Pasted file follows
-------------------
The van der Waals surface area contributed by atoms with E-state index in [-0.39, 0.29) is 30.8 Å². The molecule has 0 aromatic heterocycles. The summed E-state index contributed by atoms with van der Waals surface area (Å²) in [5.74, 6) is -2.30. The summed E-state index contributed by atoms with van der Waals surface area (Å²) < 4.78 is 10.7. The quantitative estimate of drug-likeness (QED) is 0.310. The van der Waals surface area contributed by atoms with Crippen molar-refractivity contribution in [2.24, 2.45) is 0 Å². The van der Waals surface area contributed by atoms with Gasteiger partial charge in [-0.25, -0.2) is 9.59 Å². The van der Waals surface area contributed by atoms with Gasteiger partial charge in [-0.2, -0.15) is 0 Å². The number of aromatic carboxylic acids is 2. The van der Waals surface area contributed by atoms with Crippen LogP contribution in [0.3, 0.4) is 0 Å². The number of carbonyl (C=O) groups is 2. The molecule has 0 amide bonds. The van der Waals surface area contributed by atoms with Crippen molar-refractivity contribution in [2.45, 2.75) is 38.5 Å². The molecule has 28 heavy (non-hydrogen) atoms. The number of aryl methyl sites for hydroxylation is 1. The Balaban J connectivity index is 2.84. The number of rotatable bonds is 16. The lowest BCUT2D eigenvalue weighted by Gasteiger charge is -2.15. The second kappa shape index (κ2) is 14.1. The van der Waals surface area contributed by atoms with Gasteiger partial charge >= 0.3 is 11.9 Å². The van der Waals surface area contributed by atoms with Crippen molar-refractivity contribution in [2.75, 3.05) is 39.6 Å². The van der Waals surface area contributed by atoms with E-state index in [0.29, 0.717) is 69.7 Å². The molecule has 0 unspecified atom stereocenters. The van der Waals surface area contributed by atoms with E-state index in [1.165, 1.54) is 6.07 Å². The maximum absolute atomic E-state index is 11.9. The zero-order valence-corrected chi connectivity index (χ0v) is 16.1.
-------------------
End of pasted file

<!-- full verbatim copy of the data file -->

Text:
The van der Waals surface area contributed by atoms with E-state index in [-0.39, 0.29) is 30.8 Å². The molecule has 0 aromatic heterocycles. The summed E-state index contributed by atoms with van der Waals surface area (Å²) in [5.74, 6) is -2.30. The summed E-state index contributed by atoms with van der Waals surface area (Å²) < 4.78 is 10.7. The quantitative estimate of drug-likeness (QED) is 0.310. The van der Waals surface area contributed by atoms with Crippen molar-refractivity contribution in [2.24, 2.45) is 0 Å². The van der Waals surface area contributed by atoms with Gasteiger partial charge in [-0.25, -0.2) is 9.59 Å². The van der Waals surface area contributed by atoms with Gasteiger partial charge in [-0.2, -0.15) is 0 Å². The number of aromatic carboxylic acids is 2. The van der Waals surface area contributed by atoms with Crippen LogP contribution in [0.3, 0.4) is 0 Å². The number of carbonyl (C=O) groups is 2. The molecule has 0 amide bonds. The van der Waals surface area contributed by atoms with Crippen molar-refractivity contribution in [2.45, 2.75) is 38.5 Å². The molecule has 28 heavy (non-hydrogen) atoms. The number of aryl methyl sites for hydroxylation is 1. The Balaban J connectivity index is 2.84. The number of rotatable bonds is 16. The lowest BCUT2D eigenvalue weighted by Gasteiger charge is -2.15. The second kappa shape index (κ2) is 14.1. The van der Waals surface area contributed by atoms with Gasteiger partial charge >= 0.3 is 11.9 Å². The van der Waals surface area contributed by atoms with Crippen molar-refractivity contribution in [2.75, 3.05) is 39.6 Å². The van der Waals surface area contributed by atoms with E-state index in [0.29, 0.717) is 69.7 Å². The molecule has 0 unspecified atom stereocenters. The van der Waals surface area contributed by atoms with E-state index in [1.165, 1.54) is 6.07 Å². The maximum absolute atomic E-state index is 11.9. The zero-order valence-corrected chi connectivity index (χ0v) is 16.1.